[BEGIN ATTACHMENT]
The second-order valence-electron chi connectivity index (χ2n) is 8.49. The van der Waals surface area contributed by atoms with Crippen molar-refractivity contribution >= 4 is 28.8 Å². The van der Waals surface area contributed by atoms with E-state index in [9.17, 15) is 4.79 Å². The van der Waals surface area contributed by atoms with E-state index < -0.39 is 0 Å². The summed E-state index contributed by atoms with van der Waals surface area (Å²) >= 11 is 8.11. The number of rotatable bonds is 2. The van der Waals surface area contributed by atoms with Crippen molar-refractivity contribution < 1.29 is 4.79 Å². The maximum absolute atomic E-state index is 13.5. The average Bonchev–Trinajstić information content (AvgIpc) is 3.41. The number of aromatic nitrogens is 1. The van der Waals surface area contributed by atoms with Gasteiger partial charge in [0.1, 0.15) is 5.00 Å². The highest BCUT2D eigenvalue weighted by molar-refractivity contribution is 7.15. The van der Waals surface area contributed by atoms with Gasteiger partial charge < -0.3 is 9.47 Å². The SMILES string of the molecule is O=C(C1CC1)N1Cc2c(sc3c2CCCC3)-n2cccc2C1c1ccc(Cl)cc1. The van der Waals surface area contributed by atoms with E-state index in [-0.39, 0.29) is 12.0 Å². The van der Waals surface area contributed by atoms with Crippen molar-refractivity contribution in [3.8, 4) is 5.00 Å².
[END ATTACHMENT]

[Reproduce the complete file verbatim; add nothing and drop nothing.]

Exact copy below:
The second-order valence-electron chi connectivity index (χ2n) is 8.49. The van der Waals surface area contributed by atoms with Crippen molar-refractivity contribution >= 4 is 28.8 Å². The van der Waals surface area contributed by atoms with E-state index in [9.17, 15) is 4.79 Å². The van der Waals surface area contributed by atoms with E-state index < -0.39 is 0 Å². The summed E-state index contributed by atoms with van der Waals surface area (Å²) >= 11 is 8.11. The number of rotatable bonds is 2. The van der Waals surface area contributed by atoms with Crippen molar-refractivity contribution < 1.29 is 4.79 Å². The maximum absolute atomic E-state index is 13.5. The average Bonchev–Trinajstić information content (AvgIpc) is 3.41. The number of aromatic nitrogens is 1. The van der Waals surface area contributed by atoms with Gasteiger partial charge in [0.1, 0.15) is 5.00 Å². The highest BCUT2D eigenvalue weighted by molar-refractivity contribution is 7.15. The van der Waals surface area contributed by atoms with Gasteiger partial charge < -0.3 is 9.47 Å². The SMILES string of the molecule is O=C(C1CC1)N1Cc2c(sc3c2CCCC3)-n2cccc2C1c1ccc(Cl)cc1. The van der Waals surface area contributed by atoms with E-state index in [-0.39, 0.29) is 12.0 Å². The van der Waals surface area contributed by atoms with Crippen molar-refractivity contribution in [3.8, 4) is 5.00 Å².